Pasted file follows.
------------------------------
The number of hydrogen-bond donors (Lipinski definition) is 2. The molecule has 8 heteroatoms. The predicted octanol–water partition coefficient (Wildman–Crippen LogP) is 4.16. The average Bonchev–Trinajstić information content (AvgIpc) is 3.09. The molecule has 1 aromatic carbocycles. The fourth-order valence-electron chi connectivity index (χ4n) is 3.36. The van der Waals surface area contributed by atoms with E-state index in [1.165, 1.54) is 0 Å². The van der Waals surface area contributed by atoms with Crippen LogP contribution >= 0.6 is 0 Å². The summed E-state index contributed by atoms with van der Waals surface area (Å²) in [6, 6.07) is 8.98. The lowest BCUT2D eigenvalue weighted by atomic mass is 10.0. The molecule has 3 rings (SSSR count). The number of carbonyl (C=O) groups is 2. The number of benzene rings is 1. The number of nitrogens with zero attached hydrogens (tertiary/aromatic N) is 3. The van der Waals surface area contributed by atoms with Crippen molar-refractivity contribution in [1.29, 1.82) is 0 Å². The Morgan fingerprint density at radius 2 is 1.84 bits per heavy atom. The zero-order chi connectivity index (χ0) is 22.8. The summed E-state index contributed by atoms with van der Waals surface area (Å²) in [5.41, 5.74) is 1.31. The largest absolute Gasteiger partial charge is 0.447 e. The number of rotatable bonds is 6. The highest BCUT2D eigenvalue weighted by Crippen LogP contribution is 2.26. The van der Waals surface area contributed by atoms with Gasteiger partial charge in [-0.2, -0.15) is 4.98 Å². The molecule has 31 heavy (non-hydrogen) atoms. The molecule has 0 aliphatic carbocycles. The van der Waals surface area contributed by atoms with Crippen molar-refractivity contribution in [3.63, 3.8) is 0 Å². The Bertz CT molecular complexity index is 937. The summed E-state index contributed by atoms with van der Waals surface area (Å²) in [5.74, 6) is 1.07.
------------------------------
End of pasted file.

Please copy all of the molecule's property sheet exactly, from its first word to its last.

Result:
The number of hydrogen-bond donors (Lipinski definition) is 2. The molecule has 8 heteroatoms. The predicted octanol–water partition coefficient (Wildman–Crippen LogP) is 4.16. The average Bonchev–Trinajstić information content (AvgIpc) is 3.09. The molecule has 1 aromatic carbocycles. The fourth-order valence-electron chi connectivity index (χ4n) is 3.36. The van der Waals surface area contributed by atoms with E-state index in [1.165, 1.54) is 0 Å². The van der Waals surface area contributed by atoms with Crippen LogP contribution >= 0.6 is 0 Å². The summed E-state index contributed by atoms with van der Waals surface area (Å²) in [6, 6.07) is 8.98. The lowest BCUT2D eigenvalue weighted by atomic mass is 10.0. The molecule has 3 rings (SSSR count). The number of carbonyl (C=O) groups is 2. The number of benzene rings is 1. The number of nitrogens with zero attached hydrogens (tertiary/aromatic N) is 3. The van der Waals surface area contributed by atoms with Crippen molar-refractivity contribution in [1.29, 1.82) is 0 Å². The Morgan fingerprint density at radius 2 is 1.84 bits per heavy atom. The zero-order chi connectivity index (χ0) is 22.8. The summed E-state index contributed by atoms with van der Waals surface area (Å²) in [5.41, 5.74) is 1.31. The largest absolute Gasteiger partial charge is 0.447 e. The number of rotatable bonds is 6. The highest BCUT2D eigenvalue weighted by Crippen LogP contribution is 2.26. The van der Waals surface area contributed by atoms with Gasteiger partial charge in [-0.2, -0.15) is 4.98 Å². The molecule has 31 heavy (non-hydrogen) atoms. The molecule has 0 aliphatic carbocycles. The van der Waals surface area contributed by atoms with Crippen molar-refractivity contribution in [3.63, 3.8) is 0 Å². The Bertz CT molecular complexity index is 937. The summed E-state index contributed by atoms with van der Waals surface area (Å²) in [5.74, 6) is 1.07.